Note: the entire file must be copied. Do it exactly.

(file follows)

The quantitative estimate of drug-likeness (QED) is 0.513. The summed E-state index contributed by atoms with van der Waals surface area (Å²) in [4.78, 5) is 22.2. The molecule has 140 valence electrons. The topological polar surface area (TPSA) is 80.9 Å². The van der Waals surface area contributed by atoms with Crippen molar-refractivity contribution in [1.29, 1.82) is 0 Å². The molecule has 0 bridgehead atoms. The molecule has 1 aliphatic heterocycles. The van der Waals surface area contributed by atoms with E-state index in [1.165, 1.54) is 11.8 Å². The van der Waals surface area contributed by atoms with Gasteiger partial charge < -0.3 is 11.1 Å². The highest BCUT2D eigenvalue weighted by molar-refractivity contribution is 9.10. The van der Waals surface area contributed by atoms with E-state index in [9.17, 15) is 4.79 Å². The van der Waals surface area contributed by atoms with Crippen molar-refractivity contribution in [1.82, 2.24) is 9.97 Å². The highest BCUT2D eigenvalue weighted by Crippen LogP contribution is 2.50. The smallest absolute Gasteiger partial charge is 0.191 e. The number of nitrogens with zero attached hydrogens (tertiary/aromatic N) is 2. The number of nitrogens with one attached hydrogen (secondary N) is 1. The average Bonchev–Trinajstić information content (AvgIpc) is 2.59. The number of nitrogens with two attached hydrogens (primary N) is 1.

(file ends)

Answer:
The quantitative estimate of drug-likeness (QED) is 0.513. The summed E-state index contributed by atoms with van der Waals surface area (Å²) in [4.78, 5) is 22.2. The molecule has 140 valence electrons. The topological polar surface area (TPSA) is 80.9 Å². The van der Waals surface area contributed by atoms with Crippen molar-refractivity contribution in [1.29, 1.82) is 0 Å². The molecule has 0 bridgehead atoms. The molecule has 1 aliphatic heterocycles. The van der Waals surface area contributed by atoms with E-state index in [1.165, 1.54) is 11.8 Å². The van der Waals surface area contributed by atoms with Gasteiger partial charge < -0.3 is 11.1 Å². The highest BCUT2D eigenvalue weighted by molar-refractivity contribution is 9.10. The van der Waals surface area contributed by atoms with E-state index in [9.17, 15) is 4.79 Å². The van der Waals surface area contributed by atoms with Crippen molar-refractivity contribution in [1.82, 2.24) is 9.97 Å². The highest BCUT2D eigenvalue weighted by Crippen LogP contribution is 2.50. The smallest absolute Gasteiger partial charge is 0.191 e. The number of nitrogens with zero attached hydrogens (tertiary/aromatic N) is 2. The number of nitrogens with one attached hydrogen (secondary N) is 1. The average Bonchev–Trinajstić information content (AvgIpc) is 2.59. The number of nitrogens with two attached hydrogens (primary N) is 1.